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First, a congratulatory news: at some point today, Mathematics.StackExchange became the 3rd largest site on SE network, by the number of questions posted. This is the first time an SE 2.0 site overtook a member of the original trilogy.

sites

But the 4th and 5th columns are low, especially the fifth one: traffic to the site. By that parameter we are merely $\mathbf{14}^{th}$ on the network, behind sites such as TeX.


Update. The current state of the StackExchange Universe (excluding StackOverflow, which is way off the chart) is pictured below, in the Questions-Visits coordinate system:

SE Universe

The universe is expanding from the Big Bang (Area 51) zone in bottom left corner. Different galaxies are headed in very different directions. Someone should make a Hertzsprung–Russell diagram out of this.


Low traffic means few people read the content. Of the 155K questions on Math, only 2725 have 1000 views. Thus, we have fewer widely-read question/answers than other, smaller sites:

  • Android: 3526 questions with 1000+ views
  • English: 4749
  • MathOverflow: 5038
  • Programmers: 5192
  • TeX: 5827
  • Ask Different: 7032
  • Arqade: 12517

What can we do to make the content more widely read? Some ideas:

  1. Write descriptive titles to questions, and use some actual, Google-able words in questions and answers. It's not unusual to see titles and posts that are essentially MathJax with some prepositions, articles and punctuations. Such content isn't going to be found easily.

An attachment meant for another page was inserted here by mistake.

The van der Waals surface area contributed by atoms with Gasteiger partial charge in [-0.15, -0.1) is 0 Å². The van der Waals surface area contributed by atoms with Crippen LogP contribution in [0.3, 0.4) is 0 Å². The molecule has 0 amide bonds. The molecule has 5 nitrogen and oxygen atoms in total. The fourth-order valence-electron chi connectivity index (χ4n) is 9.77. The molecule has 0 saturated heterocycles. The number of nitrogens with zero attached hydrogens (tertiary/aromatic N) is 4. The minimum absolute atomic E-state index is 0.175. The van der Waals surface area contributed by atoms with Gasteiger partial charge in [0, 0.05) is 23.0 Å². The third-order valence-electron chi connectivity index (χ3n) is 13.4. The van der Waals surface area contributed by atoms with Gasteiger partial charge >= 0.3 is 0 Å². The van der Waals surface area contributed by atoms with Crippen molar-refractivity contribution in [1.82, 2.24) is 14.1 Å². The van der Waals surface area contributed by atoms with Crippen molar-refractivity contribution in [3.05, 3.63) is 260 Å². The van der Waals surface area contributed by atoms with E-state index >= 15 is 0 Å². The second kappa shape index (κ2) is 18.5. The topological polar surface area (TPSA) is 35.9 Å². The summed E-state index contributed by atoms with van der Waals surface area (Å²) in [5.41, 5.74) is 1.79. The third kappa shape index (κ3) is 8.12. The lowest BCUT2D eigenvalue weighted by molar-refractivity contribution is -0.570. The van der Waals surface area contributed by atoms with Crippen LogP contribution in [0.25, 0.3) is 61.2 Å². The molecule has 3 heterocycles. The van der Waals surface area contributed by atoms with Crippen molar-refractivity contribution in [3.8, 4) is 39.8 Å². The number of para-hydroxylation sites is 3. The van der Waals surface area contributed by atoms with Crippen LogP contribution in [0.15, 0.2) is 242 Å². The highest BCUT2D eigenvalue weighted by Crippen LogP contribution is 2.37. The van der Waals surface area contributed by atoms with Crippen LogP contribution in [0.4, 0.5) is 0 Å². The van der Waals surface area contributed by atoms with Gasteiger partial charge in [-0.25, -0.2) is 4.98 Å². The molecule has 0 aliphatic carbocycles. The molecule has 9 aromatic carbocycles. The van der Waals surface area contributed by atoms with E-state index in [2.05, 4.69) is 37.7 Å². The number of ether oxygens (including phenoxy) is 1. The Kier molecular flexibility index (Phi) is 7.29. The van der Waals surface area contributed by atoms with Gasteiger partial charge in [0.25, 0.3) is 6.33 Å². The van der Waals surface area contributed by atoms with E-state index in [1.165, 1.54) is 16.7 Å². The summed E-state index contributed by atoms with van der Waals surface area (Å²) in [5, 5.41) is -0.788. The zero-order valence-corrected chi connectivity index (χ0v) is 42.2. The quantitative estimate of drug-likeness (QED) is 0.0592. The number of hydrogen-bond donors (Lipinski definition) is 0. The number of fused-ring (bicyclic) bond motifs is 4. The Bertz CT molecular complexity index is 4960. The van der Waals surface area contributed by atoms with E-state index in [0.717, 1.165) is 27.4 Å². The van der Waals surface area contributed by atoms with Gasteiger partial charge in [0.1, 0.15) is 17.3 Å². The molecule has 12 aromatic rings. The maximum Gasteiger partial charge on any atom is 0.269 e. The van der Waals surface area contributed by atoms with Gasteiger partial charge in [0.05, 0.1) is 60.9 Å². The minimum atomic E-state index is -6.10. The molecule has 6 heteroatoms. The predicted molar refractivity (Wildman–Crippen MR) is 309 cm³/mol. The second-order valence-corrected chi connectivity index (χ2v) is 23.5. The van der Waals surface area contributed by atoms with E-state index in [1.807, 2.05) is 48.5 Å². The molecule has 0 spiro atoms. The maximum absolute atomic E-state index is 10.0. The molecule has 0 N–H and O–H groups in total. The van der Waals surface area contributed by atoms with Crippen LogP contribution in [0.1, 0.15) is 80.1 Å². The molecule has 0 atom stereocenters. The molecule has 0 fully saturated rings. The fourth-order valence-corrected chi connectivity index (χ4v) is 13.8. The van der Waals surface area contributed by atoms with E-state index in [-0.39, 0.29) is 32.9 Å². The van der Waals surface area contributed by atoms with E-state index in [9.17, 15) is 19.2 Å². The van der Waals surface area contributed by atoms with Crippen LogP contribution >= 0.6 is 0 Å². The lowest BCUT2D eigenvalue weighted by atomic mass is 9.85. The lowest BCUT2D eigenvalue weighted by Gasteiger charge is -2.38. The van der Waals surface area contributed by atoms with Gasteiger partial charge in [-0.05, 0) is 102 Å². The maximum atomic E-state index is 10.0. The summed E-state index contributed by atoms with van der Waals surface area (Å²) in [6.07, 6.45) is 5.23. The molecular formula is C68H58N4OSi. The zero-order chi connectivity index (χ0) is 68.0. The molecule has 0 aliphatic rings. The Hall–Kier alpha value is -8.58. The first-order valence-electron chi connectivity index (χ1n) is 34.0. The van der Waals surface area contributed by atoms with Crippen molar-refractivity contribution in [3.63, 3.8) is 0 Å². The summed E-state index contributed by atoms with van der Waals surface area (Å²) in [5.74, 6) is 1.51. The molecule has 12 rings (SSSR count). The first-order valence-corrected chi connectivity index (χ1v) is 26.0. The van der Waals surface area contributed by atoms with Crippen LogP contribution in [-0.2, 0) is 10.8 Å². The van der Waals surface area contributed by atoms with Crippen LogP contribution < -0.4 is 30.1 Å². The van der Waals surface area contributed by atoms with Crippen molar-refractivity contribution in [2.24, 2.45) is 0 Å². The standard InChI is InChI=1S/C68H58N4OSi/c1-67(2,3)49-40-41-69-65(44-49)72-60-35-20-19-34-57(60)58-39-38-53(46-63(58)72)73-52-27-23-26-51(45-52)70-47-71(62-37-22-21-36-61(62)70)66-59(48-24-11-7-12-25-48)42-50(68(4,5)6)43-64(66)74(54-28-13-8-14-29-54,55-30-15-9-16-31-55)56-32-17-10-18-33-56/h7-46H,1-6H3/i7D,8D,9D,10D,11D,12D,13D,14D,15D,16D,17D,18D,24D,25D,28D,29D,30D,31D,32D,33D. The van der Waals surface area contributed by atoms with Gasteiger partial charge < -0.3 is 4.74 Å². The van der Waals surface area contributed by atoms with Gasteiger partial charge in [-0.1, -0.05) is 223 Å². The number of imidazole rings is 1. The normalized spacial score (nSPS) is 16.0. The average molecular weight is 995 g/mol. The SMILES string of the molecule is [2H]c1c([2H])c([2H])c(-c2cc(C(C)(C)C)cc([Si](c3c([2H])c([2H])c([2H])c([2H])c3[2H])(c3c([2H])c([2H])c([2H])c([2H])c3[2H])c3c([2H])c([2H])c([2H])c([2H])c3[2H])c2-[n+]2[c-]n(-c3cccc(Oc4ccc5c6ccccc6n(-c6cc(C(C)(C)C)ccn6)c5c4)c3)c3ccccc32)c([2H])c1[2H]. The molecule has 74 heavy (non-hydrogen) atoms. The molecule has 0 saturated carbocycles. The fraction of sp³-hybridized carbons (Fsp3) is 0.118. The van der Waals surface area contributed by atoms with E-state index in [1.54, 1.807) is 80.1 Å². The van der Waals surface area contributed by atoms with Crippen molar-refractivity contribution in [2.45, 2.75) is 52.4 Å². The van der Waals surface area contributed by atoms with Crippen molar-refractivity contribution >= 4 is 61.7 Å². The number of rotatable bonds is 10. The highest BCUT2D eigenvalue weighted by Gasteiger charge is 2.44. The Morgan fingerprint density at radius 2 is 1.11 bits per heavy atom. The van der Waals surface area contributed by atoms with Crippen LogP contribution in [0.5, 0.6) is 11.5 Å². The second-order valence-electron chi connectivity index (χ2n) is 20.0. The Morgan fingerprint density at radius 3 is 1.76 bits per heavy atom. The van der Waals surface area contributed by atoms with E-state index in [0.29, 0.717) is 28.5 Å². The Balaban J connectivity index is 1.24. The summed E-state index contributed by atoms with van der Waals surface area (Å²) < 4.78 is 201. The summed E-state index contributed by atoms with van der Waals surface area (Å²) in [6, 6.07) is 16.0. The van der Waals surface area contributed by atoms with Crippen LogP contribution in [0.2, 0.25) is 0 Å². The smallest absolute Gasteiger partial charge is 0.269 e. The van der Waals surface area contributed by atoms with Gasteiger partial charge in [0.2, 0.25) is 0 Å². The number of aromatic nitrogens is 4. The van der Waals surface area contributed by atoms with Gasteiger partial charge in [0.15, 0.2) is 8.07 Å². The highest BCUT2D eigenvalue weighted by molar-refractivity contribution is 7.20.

2. Create canonical Q&A pairs; e.g., if you find yourself repeating the same argument in several answers, consider isolating it in a self-contained question with self-answer. (I admit not doing this myself, but I'll try to improve.)

  3. Finally get the blog started. This was discussed and many people volunteered to contribute. Is there any reason the blog doesn't exist yet?

If you have more or better ideas, please share them.

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    $\begingroup$ We can pass legislations which forces everyone everywhere to take math courses all the time. Surely the traffic will increase tenfold! $\endgroup$ – Asaf Karagila Jul 14 '13 at 19:46
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    $\begingroup$ @AsafKaragila "Simply" getting more of existing math students to use the site would have the same effect... the current number of users is a tiny fraction of the number of students taking math. $\endgroup$ – 40 votes Jul 14 '13 at 19:51
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    $\begingroup$ View from the other side: Is ServerFault doomed? $\endgroup$ – 40 votes Jul 14 '13 at 20:01
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    $\begingroup$ Should we post comments on that thread in the form of "neener neener"? :-P $\endgroup$ – Asaf Karagila Jul 14 '13 at 20:03
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    $\begingroup$ Every time someone posts a question like "Prove blah, blah." Write the comment, "We won't answer your question until you view at least ten questions that have more than one hundred views." Make them work for their answers! $\endgroup$ – Jay Jul 14 '13 at 21:18
  • $\begingroup$ Maybe SE in general needs some publicity. I found out about this website a few months ago from a math undergrad student, but before that I had never heard of it before. $\endgroup$ – Ovi Jul 14 '13 at 22:03